ATHENS – The recently-released book Cyborg Sapiens, written by Dimitris Orfanidis and published by Elkistis, covers very serious topics – Artificial Intelligence, the ‘Upgrading’ (αναβάθμιση) even the transformation, of the human species via technological implants and genetic alteration, etc. Precisely because they address realities that may be ‘coming’ but cannot yet be grasped, attention has been drawn to this publication precisely because it is a book of poetry, not non-fiction – poets and artists being historically the presenters of states of being that are not visible – or here yet.
The book presentation September 20 at the War Museum in Athens featured a learned panel moderated by journalist Fanis Papathanasiou. The participants were Orfanidis, Theofanis Tasis, professor of Contemporary Practical Philosophy at the Alpen – Adria Universität, who also teaches at College Year in Athens, Sonia Tourkolia, president of Educational and Cultural Society of Kyparissias, Sophia Lignou, President of Greece’s Court of Appeals, and actor Vassilis Paleologos.
The event was organized by the society ‘Literary Circle of Greek Judges’ (Κύκλος Ελλήνων Λογοτεχνών Δικαστών) and indeed the Amphitheater was filled with judges, lawyers, and artists. Lignou is the Society’s current president, Orfanidis, a judge of the Court of Appeals, is its Past President and current General Secretary.
A lively Q & A followed and Xenia Dimitriou, past Prosecutor with the Supreme Court of Greece, noted Orfanidis succeeded with his small volume of poems in eloquently encapsulating writing on the topic to date.
The value of the event, however, was the dramatization of such matters – material that seems far off and abstract to us when encountered in books and articles – through readings by Paleologos and others of the poems, many of which are in the voices of individuals of the future who are already living the realities being addressed. The poetry shows that while we cannot predict facts, one can explore the implications, legal, ethical, spiritual, of current developments.
Orfanidis’ fourth published poetry collection was inspired by a life experience. He was shaken by the power of technology to seize our souls. While he was enjoying a beautiful vista on the seashore, he noticed someone nearby captivated by a similar view… on his cell phone. That prompted him to devour existing writing on these topics, books like Homo Deus and works by Professor Tasis.
Tasis and Orfanidis and later the Q&A participants touched on notions practical and philosophical: How and where are lines to be drawn? Who draws the lines and makes the decisions? Who gets the new goodies and how? What are the points of no return we must look out for – and will we be able to see and act upon them in time?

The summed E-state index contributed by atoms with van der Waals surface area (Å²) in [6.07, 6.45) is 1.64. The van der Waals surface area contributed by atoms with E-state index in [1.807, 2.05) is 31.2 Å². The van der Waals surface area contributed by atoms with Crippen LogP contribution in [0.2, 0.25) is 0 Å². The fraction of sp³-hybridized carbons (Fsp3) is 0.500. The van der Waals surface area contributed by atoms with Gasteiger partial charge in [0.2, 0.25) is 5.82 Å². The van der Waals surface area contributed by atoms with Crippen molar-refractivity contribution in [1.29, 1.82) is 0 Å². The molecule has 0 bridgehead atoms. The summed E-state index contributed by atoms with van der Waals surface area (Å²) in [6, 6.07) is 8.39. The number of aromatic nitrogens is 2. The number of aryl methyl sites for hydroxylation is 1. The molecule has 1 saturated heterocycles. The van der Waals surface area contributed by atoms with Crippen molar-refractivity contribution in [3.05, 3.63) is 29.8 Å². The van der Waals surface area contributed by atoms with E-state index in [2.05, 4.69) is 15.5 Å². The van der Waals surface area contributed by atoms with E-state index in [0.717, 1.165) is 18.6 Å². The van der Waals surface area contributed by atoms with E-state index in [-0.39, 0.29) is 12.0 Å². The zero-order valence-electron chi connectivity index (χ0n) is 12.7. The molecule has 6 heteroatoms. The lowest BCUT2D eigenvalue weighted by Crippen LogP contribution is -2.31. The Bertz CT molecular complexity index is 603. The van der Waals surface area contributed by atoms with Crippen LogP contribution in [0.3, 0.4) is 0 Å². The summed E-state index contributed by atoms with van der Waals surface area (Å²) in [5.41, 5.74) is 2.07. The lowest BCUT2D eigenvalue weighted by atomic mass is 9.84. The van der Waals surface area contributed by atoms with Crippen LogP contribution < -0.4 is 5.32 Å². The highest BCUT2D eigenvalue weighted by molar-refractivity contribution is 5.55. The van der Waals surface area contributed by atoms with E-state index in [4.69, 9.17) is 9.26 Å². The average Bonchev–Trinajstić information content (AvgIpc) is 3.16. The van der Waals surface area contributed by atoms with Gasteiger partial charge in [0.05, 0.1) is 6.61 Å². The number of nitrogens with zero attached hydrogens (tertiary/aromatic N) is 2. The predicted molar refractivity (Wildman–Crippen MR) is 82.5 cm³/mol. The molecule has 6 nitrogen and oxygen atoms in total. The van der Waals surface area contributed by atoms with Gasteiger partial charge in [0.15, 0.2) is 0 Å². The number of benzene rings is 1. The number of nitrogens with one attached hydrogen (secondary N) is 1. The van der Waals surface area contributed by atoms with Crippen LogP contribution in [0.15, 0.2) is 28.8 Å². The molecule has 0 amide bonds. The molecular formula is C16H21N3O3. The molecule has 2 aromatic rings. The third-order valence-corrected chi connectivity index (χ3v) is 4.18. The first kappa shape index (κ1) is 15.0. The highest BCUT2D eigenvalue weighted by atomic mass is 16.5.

The ideas that emerged during the event and the reception that followed in the Museum’s Foyer were pessimistic – but fear is a good engine for driving people to learn and prepare to act, and that motivates the efforts of both Orfanidis and Tasis.
The discussions showed there are many slippery slopes here, as well as lines that are seemingly strongly drawn but in reality are too easily smeared.
Much has already happened, as some participants noted. We interact with AI’s on the phone without realizing it. Will they gain consciousness and become our rivals – or will they develop into less threatening things, not artificial persons but just cognitive functions that will add their (considerable) power to the invisible hand of the free market that already makes so many of our individual and collective decisions?
Almost everyone agrees implants would be a blessing for healing people with hearing, seeing, or even cognitive disabilities – but once the hardware and software in mastered, the leap from maintaining health to granting super powers is small.
And to what degree can individuals or societies ‘just say no’ to things like brain enhancements, for adults and for their children, when companies and schools might merely just ‘suggest’ it – but those who don’t go along…are cast aside or left behind?
The poems also ask at what point do humans with implants and other enhancements become Cyborgs? Would they constitute a new species? Are we – here we enter the realm or science fiction (or are we already there) – who ‘remain human’ going to be subjugated or eliminated by the ‘transhuman’? Again, how do you apply the brakes? Who applies the breaks?
The discussion also addressed the rise of political or religious movements that might try to advance the process – perhaps erasing or replacing God – or thwarting it.
With titles like ‘Artificial Salvation’, ‘Not a (Big) New Deal’, ‘Artificial Intelligence Service’, ‘Fake Babies’, ‘Dolce Vita’, and of course, ‘A Brave New World’, Cyborg Sapiens is a lesson on the power of poems – and a sermon on taking greater responsibility for the future.